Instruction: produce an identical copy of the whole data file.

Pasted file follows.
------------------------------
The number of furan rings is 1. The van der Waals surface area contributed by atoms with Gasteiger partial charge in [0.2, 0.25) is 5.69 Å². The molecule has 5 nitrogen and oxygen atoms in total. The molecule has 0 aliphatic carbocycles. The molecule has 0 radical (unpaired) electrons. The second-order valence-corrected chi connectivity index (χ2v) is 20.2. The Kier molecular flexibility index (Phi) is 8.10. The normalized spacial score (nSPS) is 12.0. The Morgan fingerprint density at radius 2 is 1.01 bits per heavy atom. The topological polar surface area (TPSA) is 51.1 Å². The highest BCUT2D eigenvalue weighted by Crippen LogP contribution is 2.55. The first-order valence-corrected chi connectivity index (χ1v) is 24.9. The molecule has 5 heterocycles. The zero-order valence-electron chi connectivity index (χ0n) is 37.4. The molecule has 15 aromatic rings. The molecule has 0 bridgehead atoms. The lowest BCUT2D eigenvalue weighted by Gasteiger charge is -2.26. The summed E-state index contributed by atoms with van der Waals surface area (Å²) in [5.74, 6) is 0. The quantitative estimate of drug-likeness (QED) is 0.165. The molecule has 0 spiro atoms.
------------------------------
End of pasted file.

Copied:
The number of furan rings is 1. The van der Waals surface area contributed by atoms with Gasteiger partial charge in [0.2, 0.25) is 5.69 Å². The molecule has 5 nitrogen and oxygen atoms in total. The molecule has 0 aliphatic carbocycles. The molecule has 0 radical (unpaired) electrons. The second-order valence-corrected chi connectivity index (χ2v) is 20.2. The Kier molecular flexibility index (Phi) is 8.10. The normalized spacial score (nSPS) is 12.0. The Morgan fingerprint density at radius 2 is 1.01 bits per heavy atom. The topological polar surface area (TPSA) is 51.1 Å². The highest BCUT2D eigenvalue weighted by Crippen LogP contribution is 2.55. The first-order valence-corrected chi connectivity index (χ1v) is 24.9. The molecule has 5 heterocycles. The zero-order valence-electron chi connectivity index (χ0n) is 37.4. The molecule has 15 aromatic rings. The molecule has 0 bridgehead atoms. The lowest BCUT2D eigenvalue weighted by Gasteiger charge is -2.26. The summed E-state index contributed by atoms with van der Waals surface area (Å²) in [5.74, 6) is 0. The quantitative estimate of drug-likeness (QED) is 0.165. The molecule has 0 spiro atoms.